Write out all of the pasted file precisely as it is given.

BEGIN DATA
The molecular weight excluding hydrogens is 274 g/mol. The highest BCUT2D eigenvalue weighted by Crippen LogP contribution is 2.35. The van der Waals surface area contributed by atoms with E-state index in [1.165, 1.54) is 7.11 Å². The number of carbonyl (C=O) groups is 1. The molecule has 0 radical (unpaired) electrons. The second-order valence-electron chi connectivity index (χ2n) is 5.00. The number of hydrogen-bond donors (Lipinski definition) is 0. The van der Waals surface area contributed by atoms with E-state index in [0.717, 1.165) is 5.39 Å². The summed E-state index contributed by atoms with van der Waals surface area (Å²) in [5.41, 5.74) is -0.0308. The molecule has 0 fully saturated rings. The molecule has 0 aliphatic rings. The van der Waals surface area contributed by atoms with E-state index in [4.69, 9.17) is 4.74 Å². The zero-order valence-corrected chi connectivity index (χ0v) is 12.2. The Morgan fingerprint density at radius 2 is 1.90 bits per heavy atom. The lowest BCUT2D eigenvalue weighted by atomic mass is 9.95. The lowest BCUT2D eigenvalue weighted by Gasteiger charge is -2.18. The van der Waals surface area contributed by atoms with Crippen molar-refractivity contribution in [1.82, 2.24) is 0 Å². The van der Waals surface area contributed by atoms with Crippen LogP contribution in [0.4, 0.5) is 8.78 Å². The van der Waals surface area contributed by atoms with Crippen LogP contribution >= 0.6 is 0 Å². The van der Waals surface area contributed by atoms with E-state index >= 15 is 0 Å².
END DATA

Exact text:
The molecular weight excluding hydrogens is 274 g/mol. The highest BCUT2D eigenvalue weighted by Crippen LogP contribution is 2.35. The van der Waals surface area contributed by atoms with E-state index in [1.165, 1.54) is 7.11 Å². The number of carbonyl (C=O) groups is 1. The molecule has 0 radical (unpaired) electrons. The second-order valence-electron chi connectivity index (χ2n) is 5.00. The number of hydrogen-bond donors (Lipinski definition) is 0. The van der Waals surface area contributed by atoms with E-state index in [0.717, 1.165) is 5.39 Å². The summed E-state index contributed by atoms with van der Waals surface area (Å²) in [5.41, 5.74) is -0.0308. The molecule has 0 fully saturated rings. The molecule has 0 aliphatic rings. The van der Waals surface area contributed by atoms with E-state index in [4.69, 9.17) is 4.74 Å². The zero-order valence-corrected chi connectivity index (χ0v) is 12.2. The Morgan fingerprint density at radius 2 is 1.90 bits per heavy atom. The lowest BCUT2D eigenvalue weighted by atomic mass is 9.95. The lowest BCUT2D eigenvalue weighted by Gasteiger charge is -2.18. The van der Waals surface area contributed by atoms with Crippen molar-refractivity contribution in [1.82, 2.24) is 0 Å². The van der Waals surface area contributed by atoms with Crippen LogP contribution in [0.4, 0.5) is 8.78 Å². The van der Waals surface area contributed by atoms with Crippen LogP contribution >= 0.6 is 0 Å². The van der Waals surface area contributed by atoms with E-state index >= 15 is 0 Å².